Revel Atlantic City: Death, Delinquency, and Despair

A timeline of a $2.4 billion failure.


Revel Atlantic City has announced that it will close on September 10th, the final dose of bad news for a $2.4 billion property that has had virtually nothing but. Here, a timeline of the casino’s implosion.

May 2006: Wall Street firm Morgan Stanley pays $74 million for 20 acres of land abutting Showboat and plans to add Atlantic City’s 13th casino. “We are believers in Atlantic City and that the paradigm is changing,” a Morgan Stanley executive declared.

October 2006: Penn National Gaming COO Kevin DeSanctis, a Trump and Mohegan Sun casino alum, is tapped to helm the project, which may bear the Hard Rock brand. DeSanctis will form a company called Revel Entertainment.

September 2007: Revel Entertainment and Morgan Stanley file paperwork for the $1.5 to $2 billion casino project, a two-tower property with 3,800 rooms.

November 2007: Revel breaks ground.

July 2008: Pilot error leads to a plane crash that kills three Revel executives: the project manager for Revel’s construction company and two others.

January 2009: With the project about 50 percent complete, Revel is already running out of money and lays off hundreds of workers. DeSanctis announces that they will finish the exterior while trying to find money for the rest.

Spring 2010: Morgan Stanley says it won’t spend another billion on Revel to finish it and pulls out, accepting a $932 million loss. The Chinese are interested.

February 2011: New Jersey Governor Chris Christie announces that construction will proceed on Revel, adding that the state will kick in $261 million. But — and this is a huge but — that money would only come once Revel achieved certain financial milestones, milestones that would never be reached.

Christie said that Revel would play a major part in “the transformation of the city into what in my view it always should have been — a vacation and convention center for the world” and that it would lead to “an extremely important psychological shift for the city.”

The casino resort is downgraded from a two-tower project to a one-tower project and from 3,800 rooms to 1,100.

September 2011: Lightning strikes a cement pourer’s basket on the construction site, killing one worker and injuring two others. The company was criticized for not putting a temporary halt to construction out of respect. “Things have changed,” a pipe fitter told the Press of Atlantic City. “It used to be that they would have shut down the next day.”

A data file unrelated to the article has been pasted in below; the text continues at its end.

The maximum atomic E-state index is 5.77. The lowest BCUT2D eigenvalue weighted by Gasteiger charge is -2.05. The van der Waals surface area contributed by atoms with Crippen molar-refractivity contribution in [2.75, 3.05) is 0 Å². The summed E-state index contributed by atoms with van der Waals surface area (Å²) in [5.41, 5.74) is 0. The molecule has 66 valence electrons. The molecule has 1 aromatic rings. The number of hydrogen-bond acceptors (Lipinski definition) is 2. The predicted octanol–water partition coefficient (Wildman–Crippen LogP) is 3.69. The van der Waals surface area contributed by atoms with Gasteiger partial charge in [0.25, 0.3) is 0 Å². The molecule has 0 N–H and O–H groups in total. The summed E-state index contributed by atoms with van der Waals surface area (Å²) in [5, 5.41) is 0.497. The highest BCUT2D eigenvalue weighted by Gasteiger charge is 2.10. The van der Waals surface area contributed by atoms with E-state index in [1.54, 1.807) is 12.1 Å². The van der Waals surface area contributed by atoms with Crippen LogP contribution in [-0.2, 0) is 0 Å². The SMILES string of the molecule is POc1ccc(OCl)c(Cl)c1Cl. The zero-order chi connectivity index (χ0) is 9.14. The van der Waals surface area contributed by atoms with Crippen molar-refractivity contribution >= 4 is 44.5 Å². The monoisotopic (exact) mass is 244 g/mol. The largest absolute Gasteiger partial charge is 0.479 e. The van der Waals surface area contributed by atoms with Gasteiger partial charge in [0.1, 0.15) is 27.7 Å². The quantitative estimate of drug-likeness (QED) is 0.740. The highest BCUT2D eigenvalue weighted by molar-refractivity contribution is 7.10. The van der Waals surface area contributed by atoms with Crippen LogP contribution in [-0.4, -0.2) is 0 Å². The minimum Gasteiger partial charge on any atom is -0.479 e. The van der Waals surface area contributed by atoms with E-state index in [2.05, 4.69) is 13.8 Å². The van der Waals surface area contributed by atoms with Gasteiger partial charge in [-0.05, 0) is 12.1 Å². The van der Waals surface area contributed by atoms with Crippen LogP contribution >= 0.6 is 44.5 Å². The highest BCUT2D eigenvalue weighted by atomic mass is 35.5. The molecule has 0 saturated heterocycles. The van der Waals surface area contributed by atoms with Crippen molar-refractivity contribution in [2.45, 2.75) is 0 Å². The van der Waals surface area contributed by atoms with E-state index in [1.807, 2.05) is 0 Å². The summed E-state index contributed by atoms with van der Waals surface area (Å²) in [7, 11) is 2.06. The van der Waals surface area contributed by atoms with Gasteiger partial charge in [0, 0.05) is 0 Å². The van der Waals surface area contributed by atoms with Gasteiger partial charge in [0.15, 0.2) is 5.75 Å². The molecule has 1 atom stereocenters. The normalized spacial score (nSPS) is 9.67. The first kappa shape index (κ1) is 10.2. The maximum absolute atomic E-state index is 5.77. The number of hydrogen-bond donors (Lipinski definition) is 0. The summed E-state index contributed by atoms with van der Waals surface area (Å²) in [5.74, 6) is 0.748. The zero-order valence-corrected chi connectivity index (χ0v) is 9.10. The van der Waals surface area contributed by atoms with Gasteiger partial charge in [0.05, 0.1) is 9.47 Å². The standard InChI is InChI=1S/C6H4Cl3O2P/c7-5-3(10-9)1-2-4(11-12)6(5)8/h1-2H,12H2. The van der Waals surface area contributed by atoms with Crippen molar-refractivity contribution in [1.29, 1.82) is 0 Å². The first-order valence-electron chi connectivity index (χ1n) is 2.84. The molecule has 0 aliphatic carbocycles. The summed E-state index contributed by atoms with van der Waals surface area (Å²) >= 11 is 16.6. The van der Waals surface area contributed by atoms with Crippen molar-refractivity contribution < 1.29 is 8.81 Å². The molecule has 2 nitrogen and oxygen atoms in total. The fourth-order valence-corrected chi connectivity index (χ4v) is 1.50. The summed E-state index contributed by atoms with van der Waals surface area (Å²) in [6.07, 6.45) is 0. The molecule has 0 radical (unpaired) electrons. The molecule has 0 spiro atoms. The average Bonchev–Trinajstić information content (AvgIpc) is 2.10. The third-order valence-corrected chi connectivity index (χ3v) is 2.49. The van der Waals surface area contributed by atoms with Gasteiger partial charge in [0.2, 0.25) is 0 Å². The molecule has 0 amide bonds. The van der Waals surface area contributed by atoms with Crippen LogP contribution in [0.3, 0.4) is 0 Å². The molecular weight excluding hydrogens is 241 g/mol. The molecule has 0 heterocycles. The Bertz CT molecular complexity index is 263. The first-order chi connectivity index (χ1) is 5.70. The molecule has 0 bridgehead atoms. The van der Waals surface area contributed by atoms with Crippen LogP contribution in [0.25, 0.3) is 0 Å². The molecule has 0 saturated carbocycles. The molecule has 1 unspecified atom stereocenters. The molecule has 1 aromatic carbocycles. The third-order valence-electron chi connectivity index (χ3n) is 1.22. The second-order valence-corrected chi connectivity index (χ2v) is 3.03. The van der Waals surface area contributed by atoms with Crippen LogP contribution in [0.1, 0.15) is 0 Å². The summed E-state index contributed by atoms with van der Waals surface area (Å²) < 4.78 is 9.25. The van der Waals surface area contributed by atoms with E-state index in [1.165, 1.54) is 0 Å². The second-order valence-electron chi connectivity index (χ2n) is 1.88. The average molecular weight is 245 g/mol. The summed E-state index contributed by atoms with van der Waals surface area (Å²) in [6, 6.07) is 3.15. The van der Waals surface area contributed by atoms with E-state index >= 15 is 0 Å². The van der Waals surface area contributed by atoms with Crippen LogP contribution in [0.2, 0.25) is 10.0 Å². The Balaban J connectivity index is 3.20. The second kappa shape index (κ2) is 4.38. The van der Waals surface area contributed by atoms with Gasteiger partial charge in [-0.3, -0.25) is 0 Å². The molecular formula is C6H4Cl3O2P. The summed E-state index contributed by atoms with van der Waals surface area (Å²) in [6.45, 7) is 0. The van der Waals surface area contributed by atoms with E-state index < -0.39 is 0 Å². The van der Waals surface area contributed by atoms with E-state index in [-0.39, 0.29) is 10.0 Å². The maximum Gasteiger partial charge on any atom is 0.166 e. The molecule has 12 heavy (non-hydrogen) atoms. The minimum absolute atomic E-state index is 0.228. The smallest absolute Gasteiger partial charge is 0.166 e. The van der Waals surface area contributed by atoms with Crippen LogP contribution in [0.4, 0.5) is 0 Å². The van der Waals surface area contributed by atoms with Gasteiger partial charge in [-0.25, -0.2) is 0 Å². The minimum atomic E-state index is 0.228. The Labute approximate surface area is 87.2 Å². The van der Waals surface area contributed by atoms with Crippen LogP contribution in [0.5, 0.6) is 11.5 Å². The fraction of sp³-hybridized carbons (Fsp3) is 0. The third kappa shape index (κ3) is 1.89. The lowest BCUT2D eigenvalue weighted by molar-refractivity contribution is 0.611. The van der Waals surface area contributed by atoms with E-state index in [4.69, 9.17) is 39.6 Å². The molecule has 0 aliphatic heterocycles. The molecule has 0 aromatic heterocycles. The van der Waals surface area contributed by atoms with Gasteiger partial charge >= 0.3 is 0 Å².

March 2012: It is revealed that the utterly stupid white ball on top of Revel was designed by the son of the guy who played the Riddler character on TV’s Batman. Here’s what he told the Associated Press, explaining that the inspiration for the, um, design element came from eating a piece of pizza:

The foil my pizza was in was empty, so I crumpled it up into a tiny ball and was about to throw it away, when I held it up and looked at it lined up with the top of the casino, and then it hit me. A ball, by nature, is the universal symbol of fun. There’s a great visual tension; if you put a ball on the top of a slanted roof like we have, your eye senses that it’s about to fall off.

Meanwhile, Revel gets its gambling license.

April 2012: Revel opens.

May 2012: Philadelphia magazine pays a visit to Revel. And it was disastrous. Maroon 5 and Beyonce are brought in as live entertainment. In its first month in business, Revel’s casino won just $13 million from gamblers, among the lowest of all of Atlantic City’s casinos. It would never improve upon that ranking.

August 2012: Moody’s and Standard & Poor’s downgrade Revel after it posts a $35 million quarterly operating loss.

September 2012: An Easton man falls from a Revel escalator.

November 2012: The president of New Jersey’s state senate calls the Revel situation “dire.” He adds that Revel “appears to be burning cash at an alarming rate.” Revel says it’s bringing Kanye West in for three shows in December, which leads to our story, “Revel, From Bad to Abysmal: Not even Kanye West can save the Atlantic City casino.”

February 2013: Revel announces that it is $1 billion in debt and will be filing for bankruptcy.

March 2013: DeSanctis is jettisoned from the casino. It is revealed that he earned $8.3 million from the company in 2011. In a lawsuit, another man claims that he was flung from a Revel escalator.

April 2013: Two people are found dead in a Revel hotel room.

May 2013: Revel exits bankruptcy. 50 people get stuck in Revel elevators.

November 2013: A New Jersey couple sues Revel over a bizarre slots refund promotion that it had run over the summer.

February 2014: Video emerges of NFL player Ray Rice dragging his then-fiancee out of a Revel elevator.

June 2014: Revel declares bankruptcy again.

August 2014: Revel can’t find a qualified buyer and announces it will close in September.

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